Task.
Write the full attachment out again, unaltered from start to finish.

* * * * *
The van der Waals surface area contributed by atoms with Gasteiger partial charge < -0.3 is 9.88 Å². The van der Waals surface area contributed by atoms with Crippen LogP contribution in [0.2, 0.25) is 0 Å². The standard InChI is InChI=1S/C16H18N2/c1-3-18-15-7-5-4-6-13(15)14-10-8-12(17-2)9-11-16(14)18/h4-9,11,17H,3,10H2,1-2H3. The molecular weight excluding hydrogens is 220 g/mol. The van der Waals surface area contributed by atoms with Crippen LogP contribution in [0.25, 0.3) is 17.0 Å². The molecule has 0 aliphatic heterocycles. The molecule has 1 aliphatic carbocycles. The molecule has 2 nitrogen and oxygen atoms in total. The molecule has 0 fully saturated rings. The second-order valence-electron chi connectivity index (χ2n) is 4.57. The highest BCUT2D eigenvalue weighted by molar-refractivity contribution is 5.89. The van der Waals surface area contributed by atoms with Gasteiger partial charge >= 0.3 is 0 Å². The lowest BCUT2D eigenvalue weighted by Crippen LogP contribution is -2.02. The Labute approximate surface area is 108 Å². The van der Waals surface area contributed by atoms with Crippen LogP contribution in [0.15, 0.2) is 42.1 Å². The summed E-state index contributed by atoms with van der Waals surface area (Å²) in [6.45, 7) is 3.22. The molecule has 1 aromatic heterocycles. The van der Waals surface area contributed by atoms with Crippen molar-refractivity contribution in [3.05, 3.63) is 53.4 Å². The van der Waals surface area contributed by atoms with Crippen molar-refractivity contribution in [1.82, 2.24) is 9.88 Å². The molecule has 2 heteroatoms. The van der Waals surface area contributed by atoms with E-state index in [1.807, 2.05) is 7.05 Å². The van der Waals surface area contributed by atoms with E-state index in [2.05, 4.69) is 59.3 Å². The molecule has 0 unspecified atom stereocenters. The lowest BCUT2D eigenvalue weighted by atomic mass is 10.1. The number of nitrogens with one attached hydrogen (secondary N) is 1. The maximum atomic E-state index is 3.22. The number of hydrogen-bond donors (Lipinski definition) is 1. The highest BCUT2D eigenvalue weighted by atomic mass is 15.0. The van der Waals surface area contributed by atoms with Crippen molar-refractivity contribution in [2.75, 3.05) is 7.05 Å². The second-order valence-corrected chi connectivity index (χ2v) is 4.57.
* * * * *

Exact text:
The van der Waals surface area contributed by atoms with Gasteiger partial charge < -0.3 is 9.88 Å². The van der Waals surface area contributed by atoms with Crippen LogP contribution in [0.2, 0.25) is 0 Å². The standard InChI is InChI=1S/C16H18N2/c1-3-18-15-7-5-4-6-13(15)14-10-8-12(17-2)9-11-16(14)18/h4-9,11,17H,3,10H2,1-2H3. The molecular weight excluding hydrogens is 220 g/mol. The van der Waals surface area contributed by atoms with Crippen LogP contribution in [0.25, 0.3) is 17.0 Å². The molecule has 0 aliphatic heterocycles. The molecule has 1 aliphatic carbocycles. The molecule has 2 nitrogen and oxygen atoms in total. The molecule has 0 fully saturated rings. The second-order valence-electron chi connectivity index (χ2n) is 4.57. The highest BCUT2D eigenvalue weighted by molar-refractivity contribution is 5.89. The van der Waals surface area contributed by atoms with Gasteiger partial charge >= 0.3 is 0 Å². The lowest BCUT2D eigenvalue weighted by Crippen LogP contribution is -2.02. The Labute approximate surface area is 108 Å². The van der Waals surface area contributed by atoms with Crippen LogP contribution in [0.15, 0.2) is 42.1 Å². The summed E-state index contributed by atoms with van der Waals surface area (Å²) in [6.45, 7) is 3.22. The molecule has 1 aromatic heterocycles. The van der Waals surface area contributed by atoms with Crippen molar-refractivity contribution in [3.05, 3.63) is 53.4 Å². The van der Waals surface area contributed by atoms with Crippen molar-refractivity contribution in [1.82, 2.24) is 9.88 Å². The molecule has 2 heteroatoms. The van der Waals surface area contributed by atoms with E-state index in [1.807, 2.05) is 7.05 Å². The van der Waals surface area contributed by atoms with E-state index in [2.05, 4.69) is 59.3 Å². The molecule has 0 unspecified atom stereocenters. The lowest BCUT2D eigenvalue weighted by atomic mass is 10.1. The number of nitrogens with one attached hydrogen (secondary N) is 1. The maximum atomic E-state index is 3.22. The number of hydrogen-bond donors (Lipinski definition) is 1. The highest BCUT2D eigenvalue weighted by atomic mass is 15.0. The van der Waals surface area contributed by atoms with Crippen molar-refractivity contribution in [2.75, 3.05) is 7.05 Å². The second-order valence-corrected chi connectivity index (χ2v) is 4.57.